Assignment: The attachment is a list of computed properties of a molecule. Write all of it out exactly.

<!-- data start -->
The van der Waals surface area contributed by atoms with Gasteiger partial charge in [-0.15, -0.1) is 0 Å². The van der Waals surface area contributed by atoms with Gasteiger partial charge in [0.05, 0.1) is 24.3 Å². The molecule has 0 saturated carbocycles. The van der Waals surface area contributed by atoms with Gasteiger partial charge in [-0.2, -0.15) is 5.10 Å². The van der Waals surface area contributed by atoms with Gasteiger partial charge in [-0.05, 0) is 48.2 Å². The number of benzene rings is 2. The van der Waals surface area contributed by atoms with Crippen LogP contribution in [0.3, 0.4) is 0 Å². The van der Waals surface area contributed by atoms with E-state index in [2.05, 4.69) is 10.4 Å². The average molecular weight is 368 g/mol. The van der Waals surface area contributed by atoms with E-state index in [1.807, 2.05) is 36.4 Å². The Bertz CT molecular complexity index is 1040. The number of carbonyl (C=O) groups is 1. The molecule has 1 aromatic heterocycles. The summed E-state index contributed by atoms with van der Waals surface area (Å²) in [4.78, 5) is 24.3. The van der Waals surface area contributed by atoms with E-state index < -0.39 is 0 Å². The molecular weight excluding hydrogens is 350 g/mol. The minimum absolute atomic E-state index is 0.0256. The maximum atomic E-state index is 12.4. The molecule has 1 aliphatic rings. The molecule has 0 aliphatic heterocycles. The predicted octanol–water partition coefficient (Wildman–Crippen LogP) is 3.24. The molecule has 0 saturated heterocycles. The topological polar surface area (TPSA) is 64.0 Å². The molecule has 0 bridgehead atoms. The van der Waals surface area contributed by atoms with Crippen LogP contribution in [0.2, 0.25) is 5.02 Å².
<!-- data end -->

The van der Waals surface area contributed by atoms with Gasteiger partial charge in [-0.15, -0.1) is 0 Å². The van der Waals surface area contributed by atoms with Gasteiger partial charge in [0.05, 0.1) is 24.3 Å². The molecule has 0 saturated carbocycles. The van der Waals surface area contributed by atoms with Gasteiger partial charge in [-0.2, -0.15) is 5.10 Å². The van der Waals surface area contributed by atoms with Gasteiger partial charge in [-0.05, 0) is 48.2 Å². The number of benzene rings is 2. The van der Waals surface area contributed by atoms with Crippen LogP contribution in [0.3, 0.4) is 0 Å². The van der Waals surface area contributed by atoms with E-state index in [2.05, 4.69) is 10.4 Å². The average molecular weight is 368 g/mol. The van der Waals surface area contributed by atoms with E-state index in [1.807, 2.05) is 36.4 Å². The Bertz CT molecular complexity index is 1040. The number of carbonyl (C=O) groups is 1. The molecule has 1 aromatic heterocycles. The summed E-state index contributed by atoms with van der Waals surface area (Å²) in [4.78, 5) is 24.3. The van der Waals surface area contributed by atoms with E-state index < -0.39 is 0 Å². The molecular weight excluding hydrogens is 350 g/mol. The minimum absolute atomic E-state index is 0.0256. The maximum atomic E-state index is 12.4. The molecule has 1 aliphatic rings. The molecule has 0 aliphatic heterocycles. The predicted octanol–water partition coefficient (Wildman–Crippen LogP) is 3.24. The molecule has 0 saturated heterocycles. The topological polar surface area (TPSA) is 64.0 Å². The molecule has 0 bridgehead atoms. The van der Waals surface area contributed by atoms with Crippen LogP contribution in [0.2, 0.25) is 5.02 Å².